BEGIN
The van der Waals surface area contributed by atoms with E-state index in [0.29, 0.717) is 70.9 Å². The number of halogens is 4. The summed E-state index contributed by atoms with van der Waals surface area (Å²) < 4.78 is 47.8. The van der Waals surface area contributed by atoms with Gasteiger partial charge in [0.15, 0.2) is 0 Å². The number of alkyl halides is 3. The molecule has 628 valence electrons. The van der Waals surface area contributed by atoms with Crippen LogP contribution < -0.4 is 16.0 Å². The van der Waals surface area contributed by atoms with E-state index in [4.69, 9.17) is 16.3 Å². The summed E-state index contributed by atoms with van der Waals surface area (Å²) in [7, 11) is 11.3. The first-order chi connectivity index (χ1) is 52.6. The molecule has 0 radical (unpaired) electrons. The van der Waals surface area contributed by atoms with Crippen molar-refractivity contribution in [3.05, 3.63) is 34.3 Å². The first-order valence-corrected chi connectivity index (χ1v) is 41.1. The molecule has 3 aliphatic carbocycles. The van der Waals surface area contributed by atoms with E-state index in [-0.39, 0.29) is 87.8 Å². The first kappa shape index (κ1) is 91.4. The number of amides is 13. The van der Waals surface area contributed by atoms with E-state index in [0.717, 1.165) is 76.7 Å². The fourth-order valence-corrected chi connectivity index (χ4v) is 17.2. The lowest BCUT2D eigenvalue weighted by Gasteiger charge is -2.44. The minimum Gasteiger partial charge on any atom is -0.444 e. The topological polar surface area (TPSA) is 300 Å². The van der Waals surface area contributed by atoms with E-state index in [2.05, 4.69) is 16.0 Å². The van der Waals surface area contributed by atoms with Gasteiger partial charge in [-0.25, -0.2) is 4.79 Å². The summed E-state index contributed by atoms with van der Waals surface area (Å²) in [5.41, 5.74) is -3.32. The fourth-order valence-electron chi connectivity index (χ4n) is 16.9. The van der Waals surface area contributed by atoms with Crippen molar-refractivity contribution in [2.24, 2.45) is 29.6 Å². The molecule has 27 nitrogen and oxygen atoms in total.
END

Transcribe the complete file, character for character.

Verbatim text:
The van der Waals surface area contributed by atoms with E-state index in [0.29, 0.717) is 70.9 Å². The number of halogens is 4. The summed E-state index contributed by atoms with van der Waals surface area (Å²) < 4.78 is 47.8. The van der Waals surface area contributed by atoms with Gasteiger partial charge in [0.15, 0.2) is 0 Å². The number of alkyl halides is 3. The molecule has 628 valence electrons. The van der Waals surface area contributed by atoms with Crippen LogP contribution < -0.4 is 16.0 Å². The van der Waals surface area contributed by atoms with E-state index in [4.69, 9.17) is 16.3 Å². The summed E-state index contributed by atoms with van der Waals surface area (Å²) in [7, 11) is 11.3. The first-order chi connectivity index (χ1) is 52.6. The molecule has 0 radical (unpaired) electrons. The van der Waals surface area contributed by atoms with Crippen molar-refractivity contribution in [3.05, 3.63) is 34.3 Å². The first-order valence-corrected chi connectivity index (χ1v) is 41.1. The molecule has 3 aliphatic carbocycles. The van der Waals surface area contributed by atoms with E-state index in [-0.39, 0.29) is 87.8 Å². The first kappa shape index (κ1) is 91.4. The number of amides is 13. The van der Waals surface area contributed by atoms with E-state index in [0.717, 1.165) is 76.7 Å². The fourth-order valence-corrected chi connectivity index (χ4v) is 17.2. The lowest BCUT2D eigenvalue weighted by Gasteiger charge is -2.44. The minimum Gasteiger partial charge on any atom is -0.444 e. The topological polar surface area (TPSA) is 300 Å². The van der Waals surface area contributed by atoms with E-state index in [2.05, 4.69) is 16.0 Å². The van der Waals surface area contributed by atoms with Gasteiger partial charge in [-0.25, -0.2) is 4.79 Å². The summed E-state index contributed by atoms with van der Waals surface area (Å²) in [5.41, 5.74) is -3.32. The fourth-order valence-electron chi connectivity index (χ4n) is 16.9. The van der Waals surface area contributed by atoms with Crippen molar-refractivity contribution in [2.24, 2.45) is 29.6 Å². The molecule has 27 nitrogen and oxygen atoms in total.